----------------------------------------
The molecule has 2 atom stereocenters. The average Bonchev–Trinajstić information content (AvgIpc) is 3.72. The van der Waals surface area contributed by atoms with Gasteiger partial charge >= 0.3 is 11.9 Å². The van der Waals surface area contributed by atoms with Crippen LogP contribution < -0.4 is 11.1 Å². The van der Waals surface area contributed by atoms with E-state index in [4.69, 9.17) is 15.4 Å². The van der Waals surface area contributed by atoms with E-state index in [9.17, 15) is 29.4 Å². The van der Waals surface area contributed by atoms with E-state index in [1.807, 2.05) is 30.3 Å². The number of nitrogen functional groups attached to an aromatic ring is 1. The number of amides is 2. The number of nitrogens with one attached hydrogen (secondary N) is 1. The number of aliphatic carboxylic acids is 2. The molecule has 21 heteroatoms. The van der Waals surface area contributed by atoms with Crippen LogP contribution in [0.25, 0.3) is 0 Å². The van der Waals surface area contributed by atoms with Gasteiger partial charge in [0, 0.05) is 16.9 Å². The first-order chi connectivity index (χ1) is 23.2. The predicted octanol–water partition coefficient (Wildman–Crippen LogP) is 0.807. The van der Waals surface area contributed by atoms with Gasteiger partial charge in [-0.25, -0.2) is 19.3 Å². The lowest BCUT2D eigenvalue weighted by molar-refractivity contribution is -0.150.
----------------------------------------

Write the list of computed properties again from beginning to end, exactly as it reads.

The molecule has 2 atom stereocenters. The average Bonchev–Trinajstić information content (AvgIpc) is 3.72. The van der Waals surface area contributed by atoms with Gasteiger partial charge >= 0.3 is 11.9 Å². The van der Waals surface area contributed by atoms with Crippen LogP contribution < -0.4 is 11.1 Å². The van der Waals surface area contributed by atoms with E-state index in [4.69, 9.17) is 15.4 Å². The van der Waals surface area contributed by atoms with E-state index in [9.17, 15) is 29.4 Å². The van der Waals surface area contributed by atoms with E-state index in [1.807, 2.05) is 30.3 Å². The number of nitrogen functional groups attached to an aromatic ring is 1. The number of amides is 2. The number of nitrogens with one attached hydrogen (secondary N) is 1. The number of aliphatic carboxylic acids is 2. The molecule has 21 heteroatoms. The van der Waals surface area contributed by atoms with Crippen LogP contribution in [0.25, 0.3) is 0 Å². The van der Waals surface area contributed by atoms with Gasteiger partial charge in [0, 0.05) is 16.9 Å². The first-order chi connectivity index (χ1) is 23.2. The predicted octanol–water partition coefficient (Wildman–Crippen LogP) is 0.807. The van der Waals surface area contributed by atoms with Gasteiger partial charge in [-0.25, -0.2) is 19.3 Å². The lowest BCUT2D eigenvalue weighted by molar-refractivity contribution is -0.150.